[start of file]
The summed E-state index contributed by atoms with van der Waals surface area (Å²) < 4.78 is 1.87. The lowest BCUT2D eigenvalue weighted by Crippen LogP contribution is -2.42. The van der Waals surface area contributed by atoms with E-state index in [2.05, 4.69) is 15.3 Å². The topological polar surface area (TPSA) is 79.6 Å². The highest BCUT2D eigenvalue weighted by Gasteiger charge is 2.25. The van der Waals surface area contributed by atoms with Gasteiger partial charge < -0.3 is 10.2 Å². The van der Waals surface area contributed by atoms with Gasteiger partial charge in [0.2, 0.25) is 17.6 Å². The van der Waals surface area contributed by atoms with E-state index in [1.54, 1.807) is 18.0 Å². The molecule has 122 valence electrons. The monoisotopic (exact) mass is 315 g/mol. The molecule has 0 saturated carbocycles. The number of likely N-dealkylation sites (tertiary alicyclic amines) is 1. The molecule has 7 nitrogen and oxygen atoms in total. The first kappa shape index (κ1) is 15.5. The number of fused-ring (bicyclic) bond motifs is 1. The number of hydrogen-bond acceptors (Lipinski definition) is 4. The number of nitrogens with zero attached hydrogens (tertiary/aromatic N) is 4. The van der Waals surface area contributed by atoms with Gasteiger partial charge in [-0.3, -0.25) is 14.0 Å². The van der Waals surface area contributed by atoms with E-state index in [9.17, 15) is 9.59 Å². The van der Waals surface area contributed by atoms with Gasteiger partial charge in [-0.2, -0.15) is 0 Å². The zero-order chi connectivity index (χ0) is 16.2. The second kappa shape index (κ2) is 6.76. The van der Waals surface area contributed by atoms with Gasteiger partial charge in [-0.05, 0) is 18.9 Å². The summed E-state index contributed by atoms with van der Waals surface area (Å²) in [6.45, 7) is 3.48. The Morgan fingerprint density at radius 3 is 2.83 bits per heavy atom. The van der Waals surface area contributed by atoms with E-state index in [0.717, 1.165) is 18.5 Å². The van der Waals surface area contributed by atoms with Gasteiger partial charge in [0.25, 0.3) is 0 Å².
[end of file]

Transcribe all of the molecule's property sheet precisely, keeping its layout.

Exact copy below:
The summed E-state index contributed by atoms with van der Waals surface area (Å²) < 4.78 is 1.87. The lowest BCUT2D eigenvalue weighted by Crippen LogP contribution is -2.42. The van der Waals surface area contributed by atoms with E-state index in [2.05, 4.69) is 15.3 Å². The topological polar surface area (TPSA) is 79.6 Å². The highest BCUT2D eigenvalue weighted by Gasteiger charge is 2.25. The van der Waals surface area contributed by atoms with Gasteiger partial charge < -0.3 is 10.2 Å². The van der Waals surface area contributed by atoms with Gasteiger partial charge in [0.2, 0.25) is 17.6 Å². The van der Waals surface area contributed by atoms with E-state index in [1.54, 1.807) is 18.0 Å². The molecule has 122 valence electrons. The monoisotopic (exact) mass is 315 g/mol. The molecule has 0 saturated carbocycles. The number of likely N-dealkylation sites (tertiary alicyclic amines) is 1. The molecule has 7 nitrogen and oxygen atoms in total. The first kappa shape index (κ1) is 15.5. The number of fused-ring (bicyclic) bond motifs is 1. The number of hydrogen-bond acceptors (Lipinski definition) is 4. The number of nitrogens with zero attached hydrogens (tertiary/aromatic N) is 4. The van der Waals surface area contributed by atoms with Gasteiger partial charge in [-0.3, -0.25) is 14.0 Å². The van der Waals surface area contributed by atoms with E-state index in [9.17, 15) is 9.59 Å². The van der Waals surface area contributed by atoms with Gasteiger partial charge in [-0.2, -0.15) is 0 Å². The zero-order chi connectivity index (χ0) is 16.2. The second kappa shape index (κ2) is 6.76. The van der Waals surface area contributed by atoms with Gasteiger partial charge in [-0.05, 0) is 18.9 Å². The summed E-state index contributed by atoms with van der Waals surface area (Å²) in [6.45, 7) is 3.48. The Morgan fingerprint density at radius 3 is 2.83 bits per heavy atom. The van der Waals surface area contributed by atoms with E-state index in [0.717, 1.165) is 18.5 Å². The van der Waals surface area contributed by atoms with Gasteiger partial charge in [0.25, 0.3) is 0 Å².